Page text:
But none of those theories, rumors, or explaining-aways can salve the pain we feel. Is this what he deserved for having bared his soul and left his heart out on the stage? And we still wince when we think of that moment when Ryan Seacrest announces that another had won the crown, and David gracefully steps off of the stage to give his friend his victory moment.
That painful moment defines us as a fanbase. In the back of our minds always sits the memory of that injustice. The American public’s decision to favor someone else (“over 100 million votes!”) makes us feel like we always have something to prove. This has made David’s fans ever more fervent, ever more ardent in defending David’s talent and character. Number Two Syndrome has made us the fans we are, for better or for worse.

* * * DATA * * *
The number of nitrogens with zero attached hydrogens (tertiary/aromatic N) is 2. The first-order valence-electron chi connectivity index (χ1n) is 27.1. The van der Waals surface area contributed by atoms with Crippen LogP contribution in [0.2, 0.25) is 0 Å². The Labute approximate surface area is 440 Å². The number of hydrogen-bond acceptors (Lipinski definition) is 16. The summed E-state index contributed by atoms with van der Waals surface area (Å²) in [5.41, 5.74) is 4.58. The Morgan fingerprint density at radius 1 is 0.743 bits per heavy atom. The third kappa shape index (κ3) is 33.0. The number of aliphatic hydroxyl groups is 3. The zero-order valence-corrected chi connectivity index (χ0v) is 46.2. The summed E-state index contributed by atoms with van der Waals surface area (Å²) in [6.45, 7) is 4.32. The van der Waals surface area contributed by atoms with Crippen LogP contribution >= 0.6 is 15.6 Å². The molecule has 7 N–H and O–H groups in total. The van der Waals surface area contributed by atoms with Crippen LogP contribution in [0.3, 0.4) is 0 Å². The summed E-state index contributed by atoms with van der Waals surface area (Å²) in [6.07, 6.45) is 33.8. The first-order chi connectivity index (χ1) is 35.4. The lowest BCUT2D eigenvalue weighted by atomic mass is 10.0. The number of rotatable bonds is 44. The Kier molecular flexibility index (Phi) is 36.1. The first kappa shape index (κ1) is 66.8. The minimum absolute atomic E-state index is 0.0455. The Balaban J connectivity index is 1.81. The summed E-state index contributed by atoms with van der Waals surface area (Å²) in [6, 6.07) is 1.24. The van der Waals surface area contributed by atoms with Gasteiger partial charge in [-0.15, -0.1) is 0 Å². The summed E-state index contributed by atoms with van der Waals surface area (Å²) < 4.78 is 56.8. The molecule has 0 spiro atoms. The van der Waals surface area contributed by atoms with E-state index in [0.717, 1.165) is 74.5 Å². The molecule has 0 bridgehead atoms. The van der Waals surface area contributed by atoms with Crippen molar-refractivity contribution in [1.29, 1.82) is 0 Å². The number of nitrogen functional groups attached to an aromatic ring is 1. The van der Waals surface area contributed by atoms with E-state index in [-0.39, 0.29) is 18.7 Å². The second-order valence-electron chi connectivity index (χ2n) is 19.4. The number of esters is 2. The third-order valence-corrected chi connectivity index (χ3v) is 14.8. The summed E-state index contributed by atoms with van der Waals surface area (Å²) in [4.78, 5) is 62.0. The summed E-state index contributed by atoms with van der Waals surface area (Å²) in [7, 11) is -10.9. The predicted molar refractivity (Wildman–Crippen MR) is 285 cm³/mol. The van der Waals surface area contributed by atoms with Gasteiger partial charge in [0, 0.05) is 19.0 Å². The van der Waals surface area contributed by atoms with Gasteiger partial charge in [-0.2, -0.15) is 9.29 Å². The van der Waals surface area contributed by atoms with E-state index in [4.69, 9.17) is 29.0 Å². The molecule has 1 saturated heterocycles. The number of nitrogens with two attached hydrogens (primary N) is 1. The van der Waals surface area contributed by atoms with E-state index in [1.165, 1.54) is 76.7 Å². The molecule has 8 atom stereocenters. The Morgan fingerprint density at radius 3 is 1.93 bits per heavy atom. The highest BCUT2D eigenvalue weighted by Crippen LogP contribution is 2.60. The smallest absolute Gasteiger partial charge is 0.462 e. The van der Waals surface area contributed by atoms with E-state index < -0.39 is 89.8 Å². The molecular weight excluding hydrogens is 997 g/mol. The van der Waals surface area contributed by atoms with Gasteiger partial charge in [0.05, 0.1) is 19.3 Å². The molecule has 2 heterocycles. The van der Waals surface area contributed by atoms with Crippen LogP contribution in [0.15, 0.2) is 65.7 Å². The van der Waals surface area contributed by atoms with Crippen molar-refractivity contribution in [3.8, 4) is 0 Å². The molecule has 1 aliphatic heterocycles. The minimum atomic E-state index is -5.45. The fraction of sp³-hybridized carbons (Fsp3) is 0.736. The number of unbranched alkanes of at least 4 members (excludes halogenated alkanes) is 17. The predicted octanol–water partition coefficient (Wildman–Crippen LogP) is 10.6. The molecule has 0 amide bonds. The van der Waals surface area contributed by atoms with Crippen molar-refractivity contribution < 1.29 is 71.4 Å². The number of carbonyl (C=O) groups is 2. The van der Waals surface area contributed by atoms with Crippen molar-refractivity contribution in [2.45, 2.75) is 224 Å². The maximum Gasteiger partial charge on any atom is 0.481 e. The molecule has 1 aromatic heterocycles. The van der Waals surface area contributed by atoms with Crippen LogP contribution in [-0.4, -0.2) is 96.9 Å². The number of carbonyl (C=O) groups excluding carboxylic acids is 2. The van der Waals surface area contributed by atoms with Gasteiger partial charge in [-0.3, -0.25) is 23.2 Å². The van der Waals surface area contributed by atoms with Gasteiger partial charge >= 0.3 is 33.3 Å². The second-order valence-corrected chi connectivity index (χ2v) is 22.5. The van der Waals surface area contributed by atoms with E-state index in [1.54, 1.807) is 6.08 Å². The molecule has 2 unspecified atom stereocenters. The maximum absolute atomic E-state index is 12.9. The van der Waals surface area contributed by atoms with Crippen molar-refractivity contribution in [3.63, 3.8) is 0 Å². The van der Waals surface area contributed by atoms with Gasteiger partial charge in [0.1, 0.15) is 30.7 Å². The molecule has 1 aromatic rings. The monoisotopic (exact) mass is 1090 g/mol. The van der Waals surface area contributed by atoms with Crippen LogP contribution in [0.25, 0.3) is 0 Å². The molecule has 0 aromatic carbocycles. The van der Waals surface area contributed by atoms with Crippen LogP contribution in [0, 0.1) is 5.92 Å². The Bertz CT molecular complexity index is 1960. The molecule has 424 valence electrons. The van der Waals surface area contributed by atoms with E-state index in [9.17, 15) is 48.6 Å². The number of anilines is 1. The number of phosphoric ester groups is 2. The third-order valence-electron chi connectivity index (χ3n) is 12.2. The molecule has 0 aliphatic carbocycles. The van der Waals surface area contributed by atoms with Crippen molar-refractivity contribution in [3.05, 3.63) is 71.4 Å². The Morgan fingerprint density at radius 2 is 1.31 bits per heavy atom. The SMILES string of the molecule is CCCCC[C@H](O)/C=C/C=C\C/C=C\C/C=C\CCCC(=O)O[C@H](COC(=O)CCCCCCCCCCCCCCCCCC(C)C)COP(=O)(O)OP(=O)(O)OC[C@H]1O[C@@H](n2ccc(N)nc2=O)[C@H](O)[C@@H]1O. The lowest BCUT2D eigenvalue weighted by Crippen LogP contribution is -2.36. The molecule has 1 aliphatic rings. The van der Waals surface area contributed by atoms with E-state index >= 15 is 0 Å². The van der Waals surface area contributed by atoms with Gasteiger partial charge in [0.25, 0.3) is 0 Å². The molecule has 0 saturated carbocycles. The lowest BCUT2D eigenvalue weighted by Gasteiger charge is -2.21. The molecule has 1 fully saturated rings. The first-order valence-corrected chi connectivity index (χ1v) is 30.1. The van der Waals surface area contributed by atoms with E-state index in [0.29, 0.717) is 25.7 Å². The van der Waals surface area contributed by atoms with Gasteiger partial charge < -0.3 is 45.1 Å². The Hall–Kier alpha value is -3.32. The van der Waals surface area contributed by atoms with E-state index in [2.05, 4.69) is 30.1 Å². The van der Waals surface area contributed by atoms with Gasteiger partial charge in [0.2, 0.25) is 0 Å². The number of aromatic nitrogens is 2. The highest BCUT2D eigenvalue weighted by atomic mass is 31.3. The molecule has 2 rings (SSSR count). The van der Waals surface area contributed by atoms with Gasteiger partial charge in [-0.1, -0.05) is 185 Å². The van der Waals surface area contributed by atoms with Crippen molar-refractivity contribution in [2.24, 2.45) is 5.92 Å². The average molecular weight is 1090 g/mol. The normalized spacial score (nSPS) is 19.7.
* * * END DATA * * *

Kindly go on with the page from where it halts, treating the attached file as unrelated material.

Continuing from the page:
Some of us had wanted to adopt him. Some even considered ignoring the legal procedure—now in addition to kidnapping we were willing to commit mass murder against everyone who would harm him. We flood a college student’s “review” of David’s album with biting comments, still suffering from flashbacks of all sorts of inane comments on YouTube and elsewhere, bitter memories still burning in our brains. We narrow our eyes toward certain media outlets who always seemed to have it out for David. Why do they hate him so? What did he ever do to them? To whom can I address this letter? It always seem that David is treated unfairly, or made to surmount impossible odds. David, who has committed to giving his heart and soul through his music, does not seem to deserve so much of this. We pledge blood oaths to shield him against a hostile, unappreciative, cynical, cruel world.